I'm in the process of trying to establish my first startup.
At the moment I'm working with a friend of mine on developing the idea, and we had already created a prototype for our product on a mobile device.
We are not satisfied with how we progress with our code and design, and so we would like to add a few more people to work with us on this project.
Me and my friend got an unwritten agreement of us splitting our shares 50/50, if a day comes and we become profitable.
For now we keep our day job, and we plan that it will stay this way for the next few months until we could show a concrete version to a VC and hopefully get some funding. Only then we could quit our day jobs, because now we just don't have the money to risk for this little adventure.
So we would like to progress as fast as possible and for that we need more people to work with us. We were thinking about adding 2-3 more people to work with us on our spare time, but we are not sure on which status we could add them. We can't pay any salaries, and to be honest I think that at this stage we will need people that will be as determined as we are for this project, and I'm not sure that people on pay will be the same.
But I also don't think we can offer them shares without seeing how they progress, or if we get along and etc..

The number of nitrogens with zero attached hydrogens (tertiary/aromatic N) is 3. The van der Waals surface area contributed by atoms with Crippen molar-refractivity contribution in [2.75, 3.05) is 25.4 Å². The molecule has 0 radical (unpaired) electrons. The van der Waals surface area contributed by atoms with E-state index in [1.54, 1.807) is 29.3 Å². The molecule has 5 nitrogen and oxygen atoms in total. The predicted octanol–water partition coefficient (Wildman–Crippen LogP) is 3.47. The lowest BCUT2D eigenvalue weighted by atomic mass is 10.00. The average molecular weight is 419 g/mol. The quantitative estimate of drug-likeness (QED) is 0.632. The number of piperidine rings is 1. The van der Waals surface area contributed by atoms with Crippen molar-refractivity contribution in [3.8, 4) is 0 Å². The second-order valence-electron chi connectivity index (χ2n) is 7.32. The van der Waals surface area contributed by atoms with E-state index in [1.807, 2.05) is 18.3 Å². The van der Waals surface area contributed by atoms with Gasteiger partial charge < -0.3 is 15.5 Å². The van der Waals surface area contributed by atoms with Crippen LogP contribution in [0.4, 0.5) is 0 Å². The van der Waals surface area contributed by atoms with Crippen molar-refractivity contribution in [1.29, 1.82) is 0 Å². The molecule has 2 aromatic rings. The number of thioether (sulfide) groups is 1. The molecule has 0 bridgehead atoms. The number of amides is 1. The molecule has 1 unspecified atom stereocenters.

I also don't have the money to pay for fancy legal agreements and all kinds of lawyers services, and to be honest I think that if I'll start with all of these legal agreements I would never have the time to actually focus on the real product.
So how would you guys suggest approaching my friends? What should I offer them? Can our own agreements (with no lawyers support) suffice for this stage?
I know my question is a little complicated, but I hope some of you could still help me out. Every piece of information is crucial at this stage.
Having seen, on many occasions, the efforts of startup entrepreneurs who have put together their own agreements, I will offer the following thoughts:
Disclaimer: This information does not constitute legal advice and does not establish an attorney-client relationship.
Since you havent registered an entity, it will not be possible for you to offer ESOPS or plain vanilla equity to the people you want to bring on board. Typically, if a start-up does not have money to pay to initial members, equity in exchange of services can be given as initial compensation. Giving equity can be a good way to encourage team members to defer their compensation. ESOPS is a good example of this. You concern on giving equity can be reduced by ensuring that you continue to keep a majority and offer minor stakes to the new members. I dont see what else you could offer them at this stage. You can check if they are willing to buy into the idea of a profit share, if and only if the business makes a profit.
As far as agreements are concerned, I would strongly advise you to consult a lawyer. The structuring of agreements with differed compensation will require appropriate legal expertise.